Social Media & Reputation Management: Did Pepsi Do All They Could?
According to the Orlando Sentinel, On July 23rd, a couple from Ormond Beach, FL was outside grilling, enjoying the summer weather, when Fred Denegri decided to open a can of Diet Pepsi to enjoy with his meal. After taking his first drink of the Pepsi, Fred noticed something was terribly wrong with his drink. It didn’t have the same refreshing taste as every other Diet Pepsi that came before. No, this can was different. So he decided to dump it out, and much to his surprise, something else came out along with the remains of the pop. What looked like the tail of a mouse hung out the opening of the can.
Soon after, an FDA official retrieved the can for further testing. Tests are still out on what exactly was inside the can and how it might have gotten in.
Pepsi spokesman Jeff Dahncke issued a statement saying “It is virtually impossible for this type of thing to happen in a production environment. We run about 1,250 cans per minute on these production lines. Their speed, along with the rigorous quality control systems we have in place throughout our manufacturing process, give us great confidence in the quality and safety of our products.”
But will this statement be enough to save Pepsi from losing customers to their rival, Coca-Cola (which I prefer anyways, but that’s neither here nor there)?
Now would be a perfect time for PepsiCo to use social media as part of their reputation management. While reading comments on Twitter about the subject, one person tweeted: “I’d hate to be on their PR team right now. I think I’ll stick to water.” Another said, “I’m never drinking soda again.”
With comments like these, I’d hope Pepsi’s Twitter page would be conducting some reputation management. But when I went to Pepsi’s page, there wasn’t a single mention of the mouse incident. I must admit, I was quite surprised by this. Sure, they issued a formal statement about the issue, but with social networking becoming such a main source of information, one would surely think a company as big and well known as Pepsi would have jumped on the bandwagon and protected their brand’s name. Maybe they didn’t want to draw more attention to the subject? Even so, people are talking, and a lot of it is not in Pepsi’s favor.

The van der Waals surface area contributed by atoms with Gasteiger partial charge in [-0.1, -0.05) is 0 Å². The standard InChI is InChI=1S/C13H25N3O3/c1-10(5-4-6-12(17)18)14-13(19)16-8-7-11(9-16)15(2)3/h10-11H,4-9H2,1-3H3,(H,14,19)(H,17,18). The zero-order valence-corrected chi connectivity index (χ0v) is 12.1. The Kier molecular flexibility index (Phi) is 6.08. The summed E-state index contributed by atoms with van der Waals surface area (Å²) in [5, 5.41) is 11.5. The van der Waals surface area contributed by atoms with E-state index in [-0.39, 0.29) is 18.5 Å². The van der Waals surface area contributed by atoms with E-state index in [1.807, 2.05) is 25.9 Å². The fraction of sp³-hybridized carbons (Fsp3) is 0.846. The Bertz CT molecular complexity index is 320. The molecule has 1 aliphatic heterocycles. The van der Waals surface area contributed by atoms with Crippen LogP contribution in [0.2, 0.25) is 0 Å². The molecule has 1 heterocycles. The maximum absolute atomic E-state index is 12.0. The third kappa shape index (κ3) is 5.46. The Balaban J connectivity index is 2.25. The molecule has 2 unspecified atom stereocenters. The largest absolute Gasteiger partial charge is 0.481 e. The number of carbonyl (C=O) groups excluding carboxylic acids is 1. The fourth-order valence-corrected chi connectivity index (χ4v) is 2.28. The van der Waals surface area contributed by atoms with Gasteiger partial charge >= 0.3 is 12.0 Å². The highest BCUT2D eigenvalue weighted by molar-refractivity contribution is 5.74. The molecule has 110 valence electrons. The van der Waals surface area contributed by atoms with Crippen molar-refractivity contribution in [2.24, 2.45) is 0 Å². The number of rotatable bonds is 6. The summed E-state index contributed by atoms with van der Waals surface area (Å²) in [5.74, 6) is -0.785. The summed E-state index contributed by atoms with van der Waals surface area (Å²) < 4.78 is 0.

I also went to Pepsi’s Facebook page and saw no mention of the mouse-in-can incident. Sure, Pepsi seems to be involved in social media marketing, but when it comes to reputation management, is Pepsi using the resources available to it?
In the end, social media marketing is a great way to reach your target audience, and in those terms, it sure seems like Pepsi is succeeding. After all, they are one of the largest beverage manufacturing companies there is. And honestly, I don’t think this incident with the mouse will really affect Pepsi all that much. Even Mr. Denegri claims he’ll continue to drink Pepsi (albeit after being poured into a glass). But could Pepsi have used social media more to their benefit when related to brand reputation management? What do you think?